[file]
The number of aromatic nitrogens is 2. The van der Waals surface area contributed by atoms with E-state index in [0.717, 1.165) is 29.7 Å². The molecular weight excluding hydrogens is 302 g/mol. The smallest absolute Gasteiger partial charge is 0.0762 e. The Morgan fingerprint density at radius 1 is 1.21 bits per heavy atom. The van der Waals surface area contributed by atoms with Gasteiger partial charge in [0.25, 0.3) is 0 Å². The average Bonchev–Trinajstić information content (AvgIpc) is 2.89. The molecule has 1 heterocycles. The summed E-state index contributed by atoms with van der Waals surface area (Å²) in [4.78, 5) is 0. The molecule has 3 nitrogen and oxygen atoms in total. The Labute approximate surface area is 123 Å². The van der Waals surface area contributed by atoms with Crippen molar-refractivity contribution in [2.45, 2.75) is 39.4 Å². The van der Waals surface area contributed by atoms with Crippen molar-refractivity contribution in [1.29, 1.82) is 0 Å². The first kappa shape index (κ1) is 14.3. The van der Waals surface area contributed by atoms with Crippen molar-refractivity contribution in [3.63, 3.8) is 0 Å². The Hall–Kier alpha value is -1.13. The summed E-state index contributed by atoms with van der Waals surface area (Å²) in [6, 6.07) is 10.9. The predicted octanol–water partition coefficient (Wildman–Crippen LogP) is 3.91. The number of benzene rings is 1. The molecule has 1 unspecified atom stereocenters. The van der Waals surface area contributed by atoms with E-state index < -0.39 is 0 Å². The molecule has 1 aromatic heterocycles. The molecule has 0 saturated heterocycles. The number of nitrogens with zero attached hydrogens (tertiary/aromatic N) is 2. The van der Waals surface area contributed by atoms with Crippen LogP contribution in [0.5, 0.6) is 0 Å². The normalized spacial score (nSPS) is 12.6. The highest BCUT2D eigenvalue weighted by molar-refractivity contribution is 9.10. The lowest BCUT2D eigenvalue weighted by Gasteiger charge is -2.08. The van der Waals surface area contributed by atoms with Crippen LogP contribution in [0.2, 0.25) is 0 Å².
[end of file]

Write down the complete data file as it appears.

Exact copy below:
The number of aromatic nitrogens is 2. The van der Waals surface area contributed by atoms with E-state index in [0.717, 1.165) is 29.7 Å². The molecular weight excluding hydrogens is 302 g/mol. The smallest absolute Gasteiger partial charge is 0.0762 e. The Morgan fingerprint density at radius 1 is 1.21 bits per heavy atom. The van der Waals surface area contributed by atoms with Gasteiger partial charge in [0.25, 0.3) is 0 Å². The average Bonchev–Trinajstić information content (AvgIpc) is 2.89. The molecule has 1 heterocycles. The summed E-state index contributed by atoms with van der Waals surface area (Å²) in [4.78, 5) is 0. The molecule has 3 nitrogen and oxygen atoms in total. The Labute approximate surface area is 123 Å². The van der Waals surface area contributed by atoms with Crippen molar-refractivity contribution in [2.45, 2.75) is 39.4 Å². The van der Waals surface area contributed by atoms with Crippen molar-refractivity contribution in [1.29, 1.82) is 0 Å². The first kappa shape index (κ1) is 14.3. The van der Waals surface area contributed by atoms with Crippen molar-refractivity contribution in [3.63, 3.8) is 0 Å². The Hall–Kier alpha value is -1.13. The summed E-state index contributed by atoms with van der Waals surface area (Å²) in [6, 6.07) is 10.9. The predicted octanol–water partition coefficient (Wildman–Crippen LogP) is 3.91. The number of benzene rings is 1. The molecule has 1 unspecified atom stereocenters. The van der Waals surface area contributed by atoms with E-state index < -0.39 is 0 Å². The molecule has 1 aromatic heterocycles. The molecule has 0 saturated heterocycles. The number of nitrogens with zero attached hydrogens (tertiary/aromatic N) is 2. The van der Waals surface area contributed by atoms with Crippen LogP contribution in [0.5, 0.6) is 0 Å². The normalized spacial score (nSPS) is 12.6. The highest BCUT2D eigenvalue weighted by molar-refractivity contribution is 9.10. The lowest BCUT2D eigenvalue weighted by Gasteiger charge is -2.08. The van der Waals surface area contributed by atoms with Crippen LogP contribution in [0.2, 0.25) is 0 Å².